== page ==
What is a Data Model?
A data model is a formal representation of the meaning, content, structure, relationships and values that describes how a retail enterprise organizes its information. Data models reflect a retail enterprise's strategic orientation, business functional areas it chooses to differentiate itself from its competitors, its cultural and social values and structure and its organizational design and structure. A data model provides one path to understanding the retailer's organizational DNA.
A relational data model has three levels of presentation. The highest, most business-oriented level is a Conceptual Data Model. This is an informal list of the subject areas, people, places, things, ideas and their key business relationships that are important to a retail enterprise. The second, intermediate level is a Fully Attributed Entity Relationship Model. This is a more formal, detailed representation of a retail enterprise's information. Fully attributed means that all of the detailed characteristics that describe the people, places, things and ideas identified in the conceptual model are identified, defined, described and correctly positioned (in technical terms, fully normalized) in a relational model. The third level is the Physical Data Model. The physical data model takes in the fully attributed data model and translates it into database system specific tables, columns, indexes, keys and other technically detailed properties required to build and execute a working database. It is the step that makes a data model "real" in the sense that it can be used to actually store, organize and retrieve retail data. Prior to the Operational Data Model Version 7, ARTS created a "near physical" data model that supplied physical names for the Fully Attributed Data Model. This near physical model was "half physical" and did not add much value. With release 7, ARTS is going all the way and producing a real physical data model with generated Data Definition Language (DDL) that will allow the data model to be implemented in Microsoft SQL Server 2012. The DDL is general enough to be translated into Oracle, Postgres, DB2, MySQL and any other ANSI SQL compliant relational database management system. The diagram illustrates the progression of conceptual modeling through database creation.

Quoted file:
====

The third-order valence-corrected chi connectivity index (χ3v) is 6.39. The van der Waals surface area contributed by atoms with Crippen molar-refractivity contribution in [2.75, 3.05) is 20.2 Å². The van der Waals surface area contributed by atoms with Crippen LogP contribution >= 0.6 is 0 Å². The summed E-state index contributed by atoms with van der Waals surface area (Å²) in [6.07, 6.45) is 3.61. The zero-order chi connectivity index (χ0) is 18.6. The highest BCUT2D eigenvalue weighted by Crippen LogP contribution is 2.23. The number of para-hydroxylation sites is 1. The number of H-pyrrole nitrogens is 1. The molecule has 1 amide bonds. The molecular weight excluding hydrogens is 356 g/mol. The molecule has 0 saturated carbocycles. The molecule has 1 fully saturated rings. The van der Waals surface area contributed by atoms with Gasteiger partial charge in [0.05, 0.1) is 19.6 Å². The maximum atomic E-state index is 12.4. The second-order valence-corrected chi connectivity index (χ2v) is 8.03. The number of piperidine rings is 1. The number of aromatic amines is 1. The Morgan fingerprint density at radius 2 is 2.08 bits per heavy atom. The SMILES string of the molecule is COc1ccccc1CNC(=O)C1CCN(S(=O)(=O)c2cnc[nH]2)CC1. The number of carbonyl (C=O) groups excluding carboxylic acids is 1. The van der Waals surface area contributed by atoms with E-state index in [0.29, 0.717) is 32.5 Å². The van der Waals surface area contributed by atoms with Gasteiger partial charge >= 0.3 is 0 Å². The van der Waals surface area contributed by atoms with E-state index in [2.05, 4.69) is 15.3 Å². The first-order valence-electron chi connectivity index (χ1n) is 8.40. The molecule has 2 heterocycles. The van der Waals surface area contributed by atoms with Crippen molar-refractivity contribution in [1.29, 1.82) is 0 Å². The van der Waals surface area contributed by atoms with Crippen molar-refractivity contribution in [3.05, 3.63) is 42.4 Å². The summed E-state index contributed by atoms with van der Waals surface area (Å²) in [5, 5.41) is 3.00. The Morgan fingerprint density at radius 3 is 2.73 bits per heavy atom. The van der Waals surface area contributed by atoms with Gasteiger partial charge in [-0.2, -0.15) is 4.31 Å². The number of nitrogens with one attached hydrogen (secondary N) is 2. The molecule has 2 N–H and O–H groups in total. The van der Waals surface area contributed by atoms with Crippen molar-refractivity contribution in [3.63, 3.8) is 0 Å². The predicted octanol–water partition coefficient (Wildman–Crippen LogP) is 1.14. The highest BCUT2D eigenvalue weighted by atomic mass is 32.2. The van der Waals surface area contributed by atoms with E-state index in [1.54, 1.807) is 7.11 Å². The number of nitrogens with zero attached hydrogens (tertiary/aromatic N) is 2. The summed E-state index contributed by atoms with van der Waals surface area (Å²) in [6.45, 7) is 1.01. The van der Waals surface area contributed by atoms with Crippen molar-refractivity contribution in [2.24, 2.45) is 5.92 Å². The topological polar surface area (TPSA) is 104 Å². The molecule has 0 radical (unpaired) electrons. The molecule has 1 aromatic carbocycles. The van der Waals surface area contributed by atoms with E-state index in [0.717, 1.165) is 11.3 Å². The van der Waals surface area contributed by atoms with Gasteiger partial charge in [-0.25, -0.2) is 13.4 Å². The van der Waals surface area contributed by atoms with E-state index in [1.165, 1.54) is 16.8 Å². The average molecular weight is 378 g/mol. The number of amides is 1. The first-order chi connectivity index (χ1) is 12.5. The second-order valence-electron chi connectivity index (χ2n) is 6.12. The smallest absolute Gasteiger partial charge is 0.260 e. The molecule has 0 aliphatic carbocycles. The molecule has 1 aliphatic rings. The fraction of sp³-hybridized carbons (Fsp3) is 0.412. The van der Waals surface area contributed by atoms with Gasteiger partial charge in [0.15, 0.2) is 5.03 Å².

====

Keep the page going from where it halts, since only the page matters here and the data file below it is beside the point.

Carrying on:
Figure 94 - Data Modeling Levels Built into ARTS Logical and Physical Data Models
In terms data model work products, ARTS is providing a Logical Data Model which encompasses the Conceptual and Fully Attributed Data Models discussed here. ARTS is providing an additional Physical Data Model which includes the data definition language needed to generate a working database. See the Data Model Content topic for details about ARTS Data Model work products.